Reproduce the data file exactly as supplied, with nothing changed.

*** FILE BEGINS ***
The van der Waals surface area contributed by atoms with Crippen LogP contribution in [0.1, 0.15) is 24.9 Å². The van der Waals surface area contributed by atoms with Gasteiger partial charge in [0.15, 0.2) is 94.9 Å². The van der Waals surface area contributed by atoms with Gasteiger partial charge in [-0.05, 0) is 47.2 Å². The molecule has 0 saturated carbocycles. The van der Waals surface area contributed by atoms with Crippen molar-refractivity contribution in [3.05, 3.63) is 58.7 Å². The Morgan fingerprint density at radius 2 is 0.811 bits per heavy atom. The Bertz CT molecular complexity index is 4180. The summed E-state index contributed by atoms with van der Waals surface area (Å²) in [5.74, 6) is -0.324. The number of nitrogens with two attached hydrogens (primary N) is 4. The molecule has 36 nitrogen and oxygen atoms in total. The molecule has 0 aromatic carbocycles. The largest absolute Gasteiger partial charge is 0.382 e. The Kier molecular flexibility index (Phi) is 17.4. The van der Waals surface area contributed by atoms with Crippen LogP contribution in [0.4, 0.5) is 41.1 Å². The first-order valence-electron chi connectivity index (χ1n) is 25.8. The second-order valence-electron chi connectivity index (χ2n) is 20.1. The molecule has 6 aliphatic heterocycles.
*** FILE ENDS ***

The van der Waals surface area contributed by atoms with Crippen LogP contribution in [0.1, 0.15) is 24.9 Å². The van der Waals surface area contributed by atoms with Gasteiger partial charge in [0.15, 0.2) is 94.9 Å². The van der Waals surface area contributed by atoms with Gasteiger partial charge in [-0.05, 0) is 47.2 Å². The molecule has 0 saturated carbocycles. The van der Waals surface area contributed by atoms with Crippen molar-refractivity contribution in [3.05, 3.63) is 58.7 Å². The Morgan fingerprint density at radius 2 is 0.811 bits per heavy atom. The Bertz CT molecular complexity index is 4180. The summed E-state index contributed by atoms with van der Waals surface area (Å²) in [5.74, 6) is -0.324. The number of nitrogens with two attached hydrogens (primary N) is 4. The molecule has 36 nitrogen and oxygen atoms in total. The molecule has 0 aromatic carbocycles. The largest absolute Gasteiger partial charge is 0.382 e. The Kier molecular flexibility index (Phi) is 17.4. The van der Waals surface area contributed by atoms with Crippen LogP contribution in [0.4, 0.5) is 41.1 Å². The first-order valence-electron chi connectivity index (χ1n) is 25.8. The second-order valence-electron chi connectivity index (χ2n) is 20.1. The molecule has 6 aliphatic heterocycles.